False Dichotomy: Open vs Closed Borders

    The immigration debate is centered around a false dichotomy. It's not about open vs closed borders, but whether or not border controls are just - that is, if they treat different existents according to their nature.

    The "closed borders" approach blatantly ignores individual rights. A country is not some sort of public company, where the majority of "shareholders" decide the rules. The will of a majority, however big, does not trump a single individual's right to invite whoever he wants into his house, or his company.

    The "open borders" approach disregards an obvious threat to individual rights: people who are openly hostile to it. The whole reason why a country needs an army, and not just a police, is to keep external threats to individual rights at bay. Someone seeking to build a prosperous life in a free country is fundamentally different from someone who seeks to destroy freedom, or evade the consequences of their actions.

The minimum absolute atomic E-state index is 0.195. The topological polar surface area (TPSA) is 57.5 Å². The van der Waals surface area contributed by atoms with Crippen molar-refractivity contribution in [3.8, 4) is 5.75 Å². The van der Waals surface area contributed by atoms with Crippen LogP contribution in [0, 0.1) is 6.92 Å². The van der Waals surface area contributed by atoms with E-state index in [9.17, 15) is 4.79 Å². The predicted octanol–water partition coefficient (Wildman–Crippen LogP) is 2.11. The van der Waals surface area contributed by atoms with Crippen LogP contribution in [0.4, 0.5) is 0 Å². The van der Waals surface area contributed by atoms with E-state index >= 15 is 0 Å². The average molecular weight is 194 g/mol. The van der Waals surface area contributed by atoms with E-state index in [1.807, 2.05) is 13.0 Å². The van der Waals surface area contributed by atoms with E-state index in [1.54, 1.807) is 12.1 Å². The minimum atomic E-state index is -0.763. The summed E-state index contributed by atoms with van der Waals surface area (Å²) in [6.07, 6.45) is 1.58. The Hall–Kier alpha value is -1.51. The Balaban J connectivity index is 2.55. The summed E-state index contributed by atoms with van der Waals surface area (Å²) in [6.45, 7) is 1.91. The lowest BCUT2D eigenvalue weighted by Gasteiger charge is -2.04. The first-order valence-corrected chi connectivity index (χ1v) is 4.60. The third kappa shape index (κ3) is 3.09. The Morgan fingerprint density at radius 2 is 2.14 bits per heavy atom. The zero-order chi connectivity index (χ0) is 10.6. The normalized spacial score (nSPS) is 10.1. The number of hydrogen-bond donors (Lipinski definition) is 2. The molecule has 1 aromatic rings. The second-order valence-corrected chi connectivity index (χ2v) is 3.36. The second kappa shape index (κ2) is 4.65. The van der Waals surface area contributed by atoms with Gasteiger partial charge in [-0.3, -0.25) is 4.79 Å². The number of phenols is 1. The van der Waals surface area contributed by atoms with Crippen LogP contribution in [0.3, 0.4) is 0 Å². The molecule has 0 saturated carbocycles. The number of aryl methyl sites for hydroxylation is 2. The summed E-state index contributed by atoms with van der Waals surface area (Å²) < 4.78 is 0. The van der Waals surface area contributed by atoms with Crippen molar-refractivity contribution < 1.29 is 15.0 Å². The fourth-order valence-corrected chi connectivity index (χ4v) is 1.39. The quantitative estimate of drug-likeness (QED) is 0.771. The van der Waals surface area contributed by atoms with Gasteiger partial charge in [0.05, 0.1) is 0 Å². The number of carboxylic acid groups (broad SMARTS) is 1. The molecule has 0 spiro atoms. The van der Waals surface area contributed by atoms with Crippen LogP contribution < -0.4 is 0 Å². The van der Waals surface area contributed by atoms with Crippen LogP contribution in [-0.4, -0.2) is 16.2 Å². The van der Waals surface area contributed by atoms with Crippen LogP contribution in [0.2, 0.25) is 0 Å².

The proper approach is to ascertain who a particular individual is, always holding to the principle of "innocent until proven guilty". Is the person at the border an enemy soldier? Is that person seeking to escape punishment, because he violated someone's right? Is that person carrying an infectious disease?

    Basic screening, following rational protocols, is all that is needed to get those answers. If the answers are "no", there is no moral justification for denying entry. If it is yes, there is no moral justification for allowing it.

    Neither closed, nor open -  Just.

  -  February 18th, 2020